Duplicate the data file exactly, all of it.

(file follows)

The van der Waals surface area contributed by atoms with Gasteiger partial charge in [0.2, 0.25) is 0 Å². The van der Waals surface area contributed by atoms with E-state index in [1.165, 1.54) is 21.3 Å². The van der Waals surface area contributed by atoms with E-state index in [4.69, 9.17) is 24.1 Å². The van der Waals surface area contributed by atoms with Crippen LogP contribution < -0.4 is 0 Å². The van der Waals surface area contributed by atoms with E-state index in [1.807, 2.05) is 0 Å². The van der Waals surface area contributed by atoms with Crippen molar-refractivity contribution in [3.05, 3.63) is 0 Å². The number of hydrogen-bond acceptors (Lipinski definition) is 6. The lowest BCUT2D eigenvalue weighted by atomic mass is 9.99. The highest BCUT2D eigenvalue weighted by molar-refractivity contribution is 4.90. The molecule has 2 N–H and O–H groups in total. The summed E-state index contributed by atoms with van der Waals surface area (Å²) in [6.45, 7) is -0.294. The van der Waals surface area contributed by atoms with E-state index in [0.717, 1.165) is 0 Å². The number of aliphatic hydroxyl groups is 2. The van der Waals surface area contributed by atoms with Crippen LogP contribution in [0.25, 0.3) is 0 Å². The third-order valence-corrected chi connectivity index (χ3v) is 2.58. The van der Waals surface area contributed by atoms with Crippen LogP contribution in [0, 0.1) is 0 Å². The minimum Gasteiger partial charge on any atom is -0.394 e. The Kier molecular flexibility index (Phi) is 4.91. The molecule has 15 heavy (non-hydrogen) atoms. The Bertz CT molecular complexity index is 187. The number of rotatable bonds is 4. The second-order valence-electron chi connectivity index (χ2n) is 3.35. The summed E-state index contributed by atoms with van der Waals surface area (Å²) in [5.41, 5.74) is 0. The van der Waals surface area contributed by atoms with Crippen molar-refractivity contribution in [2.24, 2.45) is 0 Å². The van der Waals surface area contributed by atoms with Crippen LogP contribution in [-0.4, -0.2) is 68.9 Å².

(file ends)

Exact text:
The van der Waals surface area contributed by atoms with Gasteiger partial charge in [0.2, 0.25) is 0 Å². The van der Waals surface area contributed by atoms with E-state index in [1.165, 1.54) is 21.3 Å². The van der Waals surface area contributed by atoms with E-state index in [4.69, 9.17) is 24.1 Å². The van der Waals surface area contributed by atoms with Crippen LogP contribution < -0.4 is 0 Å². The van der Waals surface area contributed by atoms with E-state index in [1.807, 2.05) is 0 Å². The van der Waals surface area contributed by atoms with Crippen molar-refractivity contribution in [3.05, 3.63) is 0 Å². The number of hydrogen-bond acceptors (Lipinski definition) is 6. The lowest BCUT2D eigenvalue weighted by atomic mass is 9.99. The highest BCUT2D eigenvalue weighted by molar-refractivity contribution is 4.90. The molecule has 2 N–H and O–H groups in total. The summed E-state index contributed by atoms with van der Waals surface area (Å²) in [6.45, 7) is -0.294. The van der Waals surface area contributed by atoms with E-state index in [0.717, 1.165) is 0 Å². The number of aliphatic hydroxyl groups is 2. The van der Waals surface area contributed by atoms with Crippen LogP contribution in [0.25, 0.3) is 0 Å². The third-order valence-corrected chi connectivity index (χ3v) is 2.58. The van der Waals surface area contributed by atoms with Crippen LogP contribution in [0, 0.1) is 0 Å². The minimum Gasteiger partial charge on any atom is -0.394 e. The Kier molecular flexibility index (Phi) is 4.91. The molecule has 15 heavy (non-hydrogen) atoms. The Bertz CT molecular complexity index is 187. The number of rotatable bonds is 4. The second-order valence-electron chi connectivity index (χ2n) is 3.35. The summed E-state index contributed by atoms with van der Waals surface area (Å²) in [5.41, 5.74) is 0. The van der Waals surface area contributed by atoms with Crippen molar-refractivity contribution in [2.24, 2.45) is 0 Å². The van der Waals surface area contributed by atoms with Crippen LogP contribution in [-0.4, -0.2) is 68.9 Å².